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PSYC B400 Senior Thesis

Senior psychology majors who are doing a thesis should register for Senior Thesis (PSYC B400) with their adviser for both the Fall and Spring semester. Students will receive one unit per semester. Prerequisite: Psychology major.

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PSYC B403 Supervised Research

Laboratory or field research on a wide variety of topics. Students should consult with faculty members to determine their topic and faculty supervisor, early in the semester prior to when they will begin.

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PSYC B403 Supervised Research

Laboratory or field research on a wide variety of topics. Students should consult with faculty members to determine their topic and faculty supervisor, early in the semester prior to when they will begin.

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PSYC B425 Praxis III: Independent Study

Praxis III courses are Independent Study courses and are developed by individual students, in collaboration with faculty and field supervisors. A Praxis courses is distinguished by genuine collaboration with fieldsite organizations and by a dynamic process of reflection that incorporates lessons learned in the field into the classroom setting and applies theoretical understanding gained through classroom study to work done in the broader community.

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PSYC B499 Psychology Colloquim

Majors are also required to attend a one-hour, weekly brown bag in the junior year for one semester. This requirement is designed to sharpen students' analytical and critical thinking skills, to introduce students to faculty members' areas of research, to provide additional opportunities for student-faculty interactions, and to build a sense of community.

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BIOL B401 Supervised Research in Neuroscience

Laboratory or library research under the supervision of a member of the Neuroscience committee. Required for those with the concentration. Prerequisite: permission of instructor.

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DSCI B100 Introduction to Data Science

Fall 2022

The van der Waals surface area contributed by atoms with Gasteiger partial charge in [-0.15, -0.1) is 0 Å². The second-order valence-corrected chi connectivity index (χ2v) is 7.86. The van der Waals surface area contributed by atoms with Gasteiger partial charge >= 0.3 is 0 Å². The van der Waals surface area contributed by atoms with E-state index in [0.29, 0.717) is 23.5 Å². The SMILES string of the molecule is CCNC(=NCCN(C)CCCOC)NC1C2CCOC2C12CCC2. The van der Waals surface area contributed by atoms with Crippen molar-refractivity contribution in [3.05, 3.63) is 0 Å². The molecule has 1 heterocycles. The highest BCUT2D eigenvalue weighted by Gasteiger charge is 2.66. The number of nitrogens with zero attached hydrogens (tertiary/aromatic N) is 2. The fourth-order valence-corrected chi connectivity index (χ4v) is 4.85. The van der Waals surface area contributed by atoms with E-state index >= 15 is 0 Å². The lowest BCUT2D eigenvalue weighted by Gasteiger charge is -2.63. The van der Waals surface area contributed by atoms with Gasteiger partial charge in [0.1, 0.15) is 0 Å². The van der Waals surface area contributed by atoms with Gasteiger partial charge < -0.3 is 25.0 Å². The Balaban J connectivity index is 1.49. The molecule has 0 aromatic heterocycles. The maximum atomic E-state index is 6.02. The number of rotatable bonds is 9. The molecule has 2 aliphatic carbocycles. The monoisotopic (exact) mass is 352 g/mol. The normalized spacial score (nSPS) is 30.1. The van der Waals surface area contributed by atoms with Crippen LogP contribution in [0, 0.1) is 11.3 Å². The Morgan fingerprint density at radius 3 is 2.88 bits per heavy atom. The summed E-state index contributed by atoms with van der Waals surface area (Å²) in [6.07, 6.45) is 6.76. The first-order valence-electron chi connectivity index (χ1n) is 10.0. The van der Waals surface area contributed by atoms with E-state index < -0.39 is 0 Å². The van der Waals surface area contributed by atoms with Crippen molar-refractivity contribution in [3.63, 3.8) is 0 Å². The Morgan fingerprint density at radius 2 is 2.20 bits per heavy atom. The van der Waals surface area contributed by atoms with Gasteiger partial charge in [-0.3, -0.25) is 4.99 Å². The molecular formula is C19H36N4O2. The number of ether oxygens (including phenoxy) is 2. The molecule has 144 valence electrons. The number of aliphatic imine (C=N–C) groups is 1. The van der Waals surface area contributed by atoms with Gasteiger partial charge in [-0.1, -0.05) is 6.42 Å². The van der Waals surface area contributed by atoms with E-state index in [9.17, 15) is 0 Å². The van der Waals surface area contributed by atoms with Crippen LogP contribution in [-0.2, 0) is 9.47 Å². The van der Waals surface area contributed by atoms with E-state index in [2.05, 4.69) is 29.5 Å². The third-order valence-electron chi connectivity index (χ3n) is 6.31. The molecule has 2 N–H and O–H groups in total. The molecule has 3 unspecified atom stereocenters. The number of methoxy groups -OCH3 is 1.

"Data science" is a catch-all term used to describe the practice of working with and analyzing messy data sources to draw meaningful conclusions. This course provides a broad introduction to the field of data science via the statistical programming language, R. Over the semester, students will learn how to manipulate, manage, summarize and visualize large data sets. No previous exposure to programming or statistics is expected.

Course does not meet an Approach

Quantitative Readiness Required (QR)

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DSCI B314 Advanced Data Science:Regression & Multivariate Statistics

Fall 2022

This course is designed to improve your data science skills by introducing you to advanced statistical techniques that have become increasingly important in psychology and a variety of fields. The focus will be on understanding the advantages and limitations of regression approaches and multivariate analytic techniques that permit simultaneous prediction of multiple outcomes. Topics covered will include basic regression approaches, advanced regression strategies, structural equation modeling, factor analysis, measurement models, path modeling, modeling of longitudinal data sets, multilevel modeling approaches and growth curve modeling. Students will gain familiarity with these techniques by working with actual data sets. The last part of each class will be reserved for lab time to apply lessons from class to an assignment due the following week. Students are welcome to stay beyond the noon ending time to complete the assignment. Prerequisites: Required: PSYC Research Methods and Statistics 205 (BMC), Psych 200 (HC) Experimental Methods and Statistics, or BIOL B215 Experimental Design and Statistics. Students with good statistical preparation in math or other disciplines and some knowledge of core methods used in social science or health-related research should consult with the instructor to gain permission to take the class.This course was formerly numbered PSYC B314; students who previously completed PSYC B314 may not repeat this course.